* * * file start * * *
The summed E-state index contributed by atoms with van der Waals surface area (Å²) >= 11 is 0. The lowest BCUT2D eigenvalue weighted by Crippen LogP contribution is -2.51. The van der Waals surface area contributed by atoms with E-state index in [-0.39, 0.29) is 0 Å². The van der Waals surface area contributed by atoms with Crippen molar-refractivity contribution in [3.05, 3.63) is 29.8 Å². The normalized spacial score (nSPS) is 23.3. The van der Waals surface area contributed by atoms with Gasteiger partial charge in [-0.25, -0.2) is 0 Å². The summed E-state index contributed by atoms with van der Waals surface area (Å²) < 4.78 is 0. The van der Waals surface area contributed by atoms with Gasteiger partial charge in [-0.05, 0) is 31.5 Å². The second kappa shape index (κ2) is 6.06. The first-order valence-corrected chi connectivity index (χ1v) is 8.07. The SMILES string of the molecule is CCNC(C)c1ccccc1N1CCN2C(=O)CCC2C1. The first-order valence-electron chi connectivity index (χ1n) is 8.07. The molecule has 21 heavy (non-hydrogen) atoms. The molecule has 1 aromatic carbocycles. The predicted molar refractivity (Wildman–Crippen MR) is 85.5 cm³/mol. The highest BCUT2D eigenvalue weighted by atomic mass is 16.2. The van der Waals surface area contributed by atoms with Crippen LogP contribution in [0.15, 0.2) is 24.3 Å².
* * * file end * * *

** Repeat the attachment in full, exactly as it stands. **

The summed E-state index contributed by atoms with van der Waals surface area (Å²) >= 11 is 0. The lowest BCUT2D eigenvalue weighted by Crippen LogP contribution is -2.51. The van der Waals surface area contributed by atoms with E-state index in [-0.39, 0.29) is 0 Å². The van der Waals surface area contributed by atoms with Crippen molar-refractivity contribution in [3.05, 3.63) is 29.8 Å². The normalized spacial score (nSPS) is 23.3. The van der Waals surface area contributed by atoms with Gasteiger partial charge in [-0.25, -0.2) is 0 Å². The summed E-state index contributed by atoms with van der Waals surface area (Å²) < 4.78 is 0. The van der Waals surface area contributed by atoms with Gasteiger partial charge in [-0.05, 0) is 31.5 Å². The second kappa shape index (κ2) is 6.06. The first-order valence-corrected chi connectivity index (χ1v) is 8.07. The SMILES string of the molecule is CCNC(C)c1ccccc1N1CCN2C(=O)CCC2C1. The first-order valence-electron chi connectivity index (χ1n) is 8.07. The molecule has 21 heavy (non-hydrogen) atoms. The molecule has 1 aromatic carbocycles. The predicted molar refractivity (Wildman–Crippen MR) is 85.5 cm³/mol. The highest BCUT2D eigenvalue weighted by atomic mass is 16.2. The van der Waals surface area contributed by atoms with Crippen LogP contribution in [0.15, 0.2) is 24.3 Å².